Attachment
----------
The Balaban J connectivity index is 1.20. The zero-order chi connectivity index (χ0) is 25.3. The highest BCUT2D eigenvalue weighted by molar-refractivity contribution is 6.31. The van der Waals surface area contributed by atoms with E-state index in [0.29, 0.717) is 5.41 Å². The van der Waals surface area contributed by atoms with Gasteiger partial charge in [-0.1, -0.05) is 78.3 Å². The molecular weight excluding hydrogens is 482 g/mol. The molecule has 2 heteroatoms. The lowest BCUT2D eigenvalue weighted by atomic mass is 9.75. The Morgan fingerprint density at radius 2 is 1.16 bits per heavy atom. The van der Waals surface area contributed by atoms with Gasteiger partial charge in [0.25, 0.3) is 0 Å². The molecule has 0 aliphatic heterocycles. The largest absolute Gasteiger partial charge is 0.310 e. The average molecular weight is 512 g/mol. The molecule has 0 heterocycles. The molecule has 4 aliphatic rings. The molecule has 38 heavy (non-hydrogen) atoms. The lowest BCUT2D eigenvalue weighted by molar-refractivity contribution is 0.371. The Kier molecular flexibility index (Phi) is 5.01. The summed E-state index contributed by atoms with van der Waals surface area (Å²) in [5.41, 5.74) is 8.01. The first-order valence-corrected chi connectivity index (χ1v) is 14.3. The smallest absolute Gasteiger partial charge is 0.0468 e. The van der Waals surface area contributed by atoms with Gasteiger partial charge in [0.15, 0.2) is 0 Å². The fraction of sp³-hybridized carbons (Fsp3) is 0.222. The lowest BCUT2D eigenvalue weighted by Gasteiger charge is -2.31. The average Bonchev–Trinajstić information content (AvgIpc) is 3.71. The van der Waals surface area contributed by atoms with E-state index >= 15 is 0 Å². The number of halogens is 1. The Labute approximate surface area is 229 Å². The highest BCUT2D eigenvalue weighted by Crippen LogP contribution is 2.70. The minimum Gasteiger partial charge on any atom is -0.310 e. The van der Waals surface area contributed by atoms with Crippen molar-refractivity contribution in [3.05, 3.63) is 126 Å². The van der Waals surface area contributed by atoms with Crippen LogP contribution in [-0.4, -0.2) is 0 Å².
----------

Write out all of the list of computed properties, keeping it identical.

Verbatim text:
The Balaban J connectivity index is 1.20. The zero-order chi connectivity index (χ0) is 25.3. The highest BCUT2D eigenvalue weighted by molar-refractivity contribution is 6.31. The van der Waals surface area contributed by atoms with E-state index in [0.29, 0.717) is 5.41 Å². The van der Waals surface area contributed by atoms with Gasteiger partial charge in [-0.1, -0.05) is 78.3 Å². The molecular weight excluding hydrogens is 482 g/mol. The molecule has 2 heteroatoms. The lowest BCUT2D eigenvalue weighted by atomic mass is 9.75. The Morgan fingerprint density at radius 2 is 1.16 bits per heavy atom. The van der Waals surface area contributed by atoms with Gasteiger partial charge in [0.25, 0.3) is 0 Å². The molecule has 0 aliphatic heterocycles. The largest absolute Gasteiger partial charge is 0.310 e. The average molecular weight is 512 g/mol. The molecule has 0 heterocycles. The molecule has 4 aliphatic rings. The molecule has 38 heavy (non-hydrogen) atoms. The lowest BCUT2D eigenvalue weighted by molar-refractivity contribution is 0.371. The Kier molecular flexibility index (Phi) is 5.01. The summed E-state index contributed by atoms with van der Waals surface area (Å²) in [5.41, 5.74) is 8.01. The first-order valence-corrected chi connectivity index (χ1v) is 14.3. The smallest absolute Gasteiger partial charge is 0.0468 e. The van der Waals surface area contributed by atoms with Gasteiger partial charge in [0.15, 0.2) is 0 Å². The fraction of sp³-hybridized carbons (Fsp3) is 0.222. The lowest BCUT2D eigenvalue weighted by Gasteiger charge is -2.31. The average Bonchev–Trinajstić information content (AvgIpc) is 3.71. The van der Waals surface area contributed by atoms with E-state index >= 15 is 0 Å². The number of halogens is 1. The Labute approximate surface area is 229 Å². The highest BCUT2D eigenvalue weighted by Crippen LogP contribution is 2.70. The minimum Gasteiger partial charge on any atom is -0.310 e. The van der Waals surface area contributed by atoms with Crippen molar-refractivity contribution in [3.05, 3.63) is 126 Å². The van der Waals surface area contributed by atoms with Crippen LogP contribution in [-0.4, -0.2) is 0 Å².